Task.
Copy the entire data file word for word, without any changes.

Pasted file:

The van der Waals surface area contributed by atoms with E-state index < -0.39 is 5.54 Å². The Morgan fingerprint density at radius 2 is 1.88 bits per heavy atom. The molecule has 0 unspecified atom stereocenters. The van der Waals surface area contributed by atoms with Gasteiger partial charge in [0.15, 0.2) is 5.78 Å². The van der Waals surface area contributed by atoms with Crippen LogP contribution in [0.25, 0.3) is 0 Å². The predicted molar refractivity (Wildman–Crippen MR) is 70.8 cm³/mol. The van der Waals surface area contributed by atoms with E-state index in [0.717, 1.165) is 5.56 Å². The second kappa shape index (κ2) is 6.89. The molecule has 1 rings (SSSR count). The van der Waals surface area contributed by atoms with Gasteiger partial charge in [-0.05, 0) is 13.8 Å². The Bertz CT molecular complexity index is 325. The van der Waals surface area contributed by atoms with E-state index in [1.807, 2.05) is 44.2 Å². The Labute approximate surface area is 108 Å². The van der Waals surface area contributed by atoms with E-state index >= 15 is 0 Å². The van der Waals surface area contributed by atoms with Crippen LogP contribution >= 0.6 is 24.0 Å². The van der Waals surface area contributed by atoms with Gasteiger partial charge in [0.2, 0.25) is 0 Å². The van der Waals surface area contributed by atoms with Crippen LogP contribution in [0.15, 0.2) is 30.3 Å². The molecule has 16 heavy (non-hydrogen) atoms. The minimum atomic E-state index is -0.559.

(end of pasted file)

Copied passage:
The van der Waals surface area contributed by atoms with E-state index < -0.39 is 5.54 Å². The Morgan fingerprint density at radius 2 is 1.88 bits per heavy atom. The molecule has 0 unspecified atom stereocenters. The van der Waals surface area contributed by atoms with Gasteiger partial charge in [0.15, 0.2) is 5.78 Å². The van der Waals surface area contributed by atoms with Crippen LogP contribution in [0.25, 0.3) is 0 Å². The predicted molar refractivity (Wildman–Crippen MR) is 70.8 cm³/mol. The van der Waals surface area contributed by atoms with E-state index in [0.717, 1.165) is 5.56 Å². The second kappa shape index (κ2) is 6.89. The molecule has 1 rings (SSSR count). The van der Waals surface area contributed by atoms with Gasteiger partial charge in [-0.05, 0) is 13.8 Å². The Bertz CT molecular complexity index is 325. The van der Waals surface area contributed by atoms with E-state index in [1.807, 2.05) is 44.2 Å². The Labute approximate surface area is 108 Å². The van der Waals surface area contributed by atoms with E-state index >= 15 is 0 Å². The van der Waals surface area contributed by atoms with Crippen LogP contribution >= 0.6 is 24.0 Å². The van der Waals surface area contributed by atoms with Gasteiger partial charge in [0.2, 0.25) is 0 Å². The van der Waals surface area contributed by atoms with Crippen LogP contribution in [0.15, 0.2) is 30.3 Å². The molecule has 16 heavy (non-hydrogen) atoms. The minimum atomic E-state index is -0.559.